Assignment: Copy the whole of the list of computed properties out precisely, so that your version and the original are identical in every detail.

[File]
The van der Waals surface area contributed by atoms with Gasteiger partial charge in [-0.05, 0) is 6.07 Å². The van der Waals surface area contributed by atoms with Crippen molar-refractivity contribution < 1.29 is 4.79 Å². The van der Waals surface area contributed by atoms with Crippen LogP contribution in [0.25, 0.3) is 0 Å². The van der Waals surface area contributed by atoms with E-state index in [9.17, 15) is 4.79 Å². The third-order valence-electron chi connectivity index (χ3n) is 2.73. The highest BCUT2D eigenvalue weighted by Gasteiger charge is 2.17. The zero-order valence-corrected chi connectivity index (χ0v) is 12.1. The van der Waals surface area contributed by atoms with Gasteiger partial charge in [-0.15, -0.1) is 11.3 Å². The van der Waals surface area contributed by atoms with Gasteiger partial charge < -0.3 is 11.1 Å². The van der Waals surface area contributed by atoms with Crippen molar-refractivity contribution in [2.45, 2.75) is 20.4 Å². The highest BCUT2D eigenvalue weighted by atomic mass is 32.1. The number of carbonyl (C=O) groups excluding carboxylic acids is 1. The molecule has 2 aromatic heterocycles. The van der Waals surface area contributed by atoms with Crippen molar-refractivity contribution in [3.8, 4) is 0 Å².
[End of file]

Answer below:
The van der Waals surface area contributed by atoms with Gasteiger partial charge in [-0.05, 0) is 6.07 Å². The van der Waals surface area contributed by atoms with Crippen molar-refractivity contribution < 1.29 is 4.79 Å². The van der Waals surface area contributed by atoms with Crippen LogP contribution in [0.25, 0.3) is 0 Å². The van der Waals surface area contributed by atoms with E-state index in [9.17, 15) is 4.79 Å². The third-order valence-electron chi connectivity index (χ3n) is 2.73. The highest BCUT2D eigenvalue weighted by Gasteiger charge is 2.17. The zero-order valence-corrected chi connectivity index (χ0v) is 12.1. The van der Waals surface area contributed by atoms with Gasteiger partial charge in [-0.15, -0.1) is 11.3 Å². The van der Waals surface area contributed by atoms with Gasteiger partial charge < -0.3 is 11.1 Å². The van der Waals surface area contributed by atoms with Crippen molar-refractivity contribution in [2.45, 2.75) is 20.4 Å². The highest BCUT2D eigenvalue weighted by atomic mass is 32.1. The number of carbonyl (C=O) groups excluding carboxylic acids is 1. The molecule has 2 aromatic heterocycles. The van der Waals surface area contributed by atoms with Crippen molar-refractivity contribution in [3.8, 4) is 0 Å².